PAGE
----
The Roman Theater in Orange, France

The Roman Theater in Orange, France is almost 2,000 years old. Today, it hosts world-renowned artists and can seat 9,000 people.

(Cover Photo: Statue of Emperor Augustus | Tricia A. Mitchell)

Standing in the Roman Theater in Orange, France, I began to imagine the performances of the past, with their unique costumes and stage props. What stories of triumph, tragedy, and comedy were shared inside this massive structure?

Visiting theatrical events would have been a key component of life during the Roman Empire, both for amusement and for quelling discontent. Keeping the people distracted from the travails of daily life would have been an important goal for Roman rulers.

Suddenly, a massive gust of wind blasted through the theater’s arched entrance, carrying with it an orange dust cloud that billowed over the stage. I squinted while digging my feet deeper into the stone floor to brace myself.

While the skies may have been clear, the wind was proving to be ferocious on this cool autumn day. I could see why the Romans had built a wooden roof over the theater to protect the audience.

The Roman Theater in Orange, France (360°)

Constructed during the reign of Augustus in the 1st century CE, the impressive Roman theater in Orange, France has been showcasing talent for centuries.

It is so robust that it was even used as a defensive stronghold for the townspeople of Orange during the Middle Ages.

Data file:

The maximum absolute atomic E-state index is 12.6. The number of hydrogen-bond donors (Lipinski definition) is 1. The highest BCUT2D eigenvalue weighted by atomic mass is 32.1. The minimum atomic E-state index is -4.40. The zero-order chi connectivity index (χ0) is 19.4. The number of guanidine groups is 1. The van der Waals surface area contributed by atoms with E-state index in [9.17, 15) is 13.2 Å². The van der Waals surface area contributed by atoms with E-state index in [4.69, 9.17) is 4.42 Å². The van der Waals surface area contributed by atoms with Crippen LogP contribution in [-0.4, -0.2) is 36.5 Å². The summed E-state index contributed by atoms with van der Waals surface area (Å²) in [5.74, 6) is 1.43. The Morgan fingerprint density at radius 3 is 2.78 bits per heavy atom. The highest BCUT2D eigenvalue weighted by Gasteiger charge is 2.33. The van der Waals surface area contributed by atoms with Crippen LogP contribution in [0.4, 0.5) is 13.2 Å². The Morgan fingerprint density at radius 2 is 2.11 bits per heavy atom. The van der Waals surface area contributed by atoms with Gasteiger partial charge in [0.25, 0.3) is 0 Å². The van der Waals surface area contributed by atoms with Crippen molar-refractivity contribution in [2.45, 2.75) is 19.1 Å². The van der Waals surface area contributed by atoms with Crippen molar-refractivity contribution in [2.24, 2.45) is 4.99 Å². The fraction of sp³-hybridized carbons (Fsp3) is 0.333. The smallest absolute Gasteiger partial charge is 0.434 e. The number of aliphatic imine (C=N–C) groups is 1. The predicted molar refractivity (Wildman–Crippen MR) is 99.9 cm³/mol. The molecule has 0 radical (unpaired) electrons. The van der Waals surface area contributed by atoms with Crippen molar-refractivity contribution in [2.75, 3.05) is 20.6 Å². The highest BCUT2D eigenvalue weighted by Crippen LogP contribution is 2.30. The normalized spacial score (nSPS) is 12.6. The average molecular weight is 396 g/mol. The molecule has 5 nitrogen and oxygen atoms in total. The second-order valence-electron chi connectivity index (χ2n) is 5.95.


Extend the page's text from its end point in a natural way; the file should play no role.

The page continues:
Carved out of a hill, the theater today seats 9,000 people. It regularly hosts performances from world-renowned artists and can even be rented out for private events.

A quick video

Despite the wind and the suspicious stare of the Augustus statue above the stage, I managed to shoot a few clips of video. Here’s my quick look at the Roman Theater in Orange:


Thanks for reading and watching! For my latest stories, follow me on Twitter, LinkedInInstagram, and YouTube. Or, if you’d like to see what performances are happening at the theater, here is a link to their website.


Please feel free to leave a comment.

Fill in your details below or click an icon to log in:

WordPress.com Logo

You are commenting using your WordPress.com account. Log Out /  Change )

Google+ photo

You are commenting using your Google+ account. Log Out /  Change )

Twitter picture

You are commenting using your Twitter account. Log Out /  Change )

Facebook photo

You are commenting using your Facebook account. Log Out /  Change )

w

Connecting to %s